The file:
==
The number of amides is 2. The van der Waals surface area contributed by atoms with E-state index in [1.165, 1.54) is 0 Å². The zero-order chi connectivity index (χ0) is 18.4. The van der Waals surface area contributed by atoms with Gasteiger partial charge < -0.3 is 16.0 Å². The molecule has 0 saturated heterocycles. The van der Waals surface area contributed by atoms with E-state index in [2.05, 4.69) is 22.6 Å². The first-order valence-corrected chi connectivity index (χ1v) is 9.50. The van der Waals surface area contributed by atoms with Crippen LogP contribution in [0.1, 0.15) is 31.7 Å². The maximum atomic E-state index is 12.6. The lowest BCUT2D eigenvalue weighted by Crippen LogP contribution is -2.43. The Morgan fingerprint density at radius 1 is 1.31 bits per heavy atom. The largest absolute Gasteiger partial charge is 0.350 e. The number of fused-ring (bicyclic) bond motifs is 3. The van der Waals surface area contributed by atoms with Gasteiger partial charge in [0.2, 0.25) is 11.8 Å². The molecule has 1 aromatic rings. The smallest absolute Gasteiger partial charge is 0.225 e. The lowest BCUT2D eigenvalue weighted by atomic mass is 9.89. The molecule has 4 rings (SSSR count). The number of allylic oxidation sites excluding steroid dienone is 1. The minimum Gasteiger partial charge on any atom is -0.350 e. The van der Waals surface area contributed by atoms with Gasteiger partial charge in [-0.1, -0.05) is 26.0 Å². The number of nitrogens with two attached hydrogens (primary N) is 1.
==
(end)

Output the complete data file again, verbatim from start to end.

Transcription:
The number of amides is 2. The van der Waals surface area contributed by atoms with E-state index in [1.165, 1.54) is 0 Å². The zero-order chi connectivity index (χ0) is 18.4. The van der Waals surface area contributed by atoms with Gasteiger partial charge < -0.3 is 16.0 Å². The molecule has 0 saturated heterocycles. The van der Waals surface area contributed by atoms with E-state index in [2.05, 4.69) is 22.6 Å². The first-order valence-corrected chi connectivity index (χ1v) is 9.50. The van der Waals surface area contributed by atoms with Crippen LogP contribution in [0.1, 0.15) is 31.7 Å². The maximum atomic E-state index is 12.6. The lowest BCUT2D eigenvalue weighted by Crippen LogP contribution is -2.43. The Morgan fingerprint density at radius 1 is 1.31 bits per heavy atom. The largest absolute Gasteiger partial charge is 0.350 e. The number of fused-ring (bicyclic) bond motifs is 3. The van der Waals surface area contributed by atoms with Gasteiger partial charge in [0.2, 0.25) is 11.8 Å². The molecule has 1 aromatic rings. The smallest absolute Gasteiger partial charge is 0.225 e. The lowest BCUT2D eigenvalue weighted by atomic mass is 9.89. The molecule has 4 rings (SSSR count). The number of allylic oxidation sites excluding steroid dienone is 1. The minimum Gasteiger partial charge on any atom is -0.350 e. The van der Waals surface area contributed by atoms with Gasteiger partial charge in [-0.1, -0.05) is 26.0 Å². The number of nitrogens with two attached hydrogens (primary N) is 1.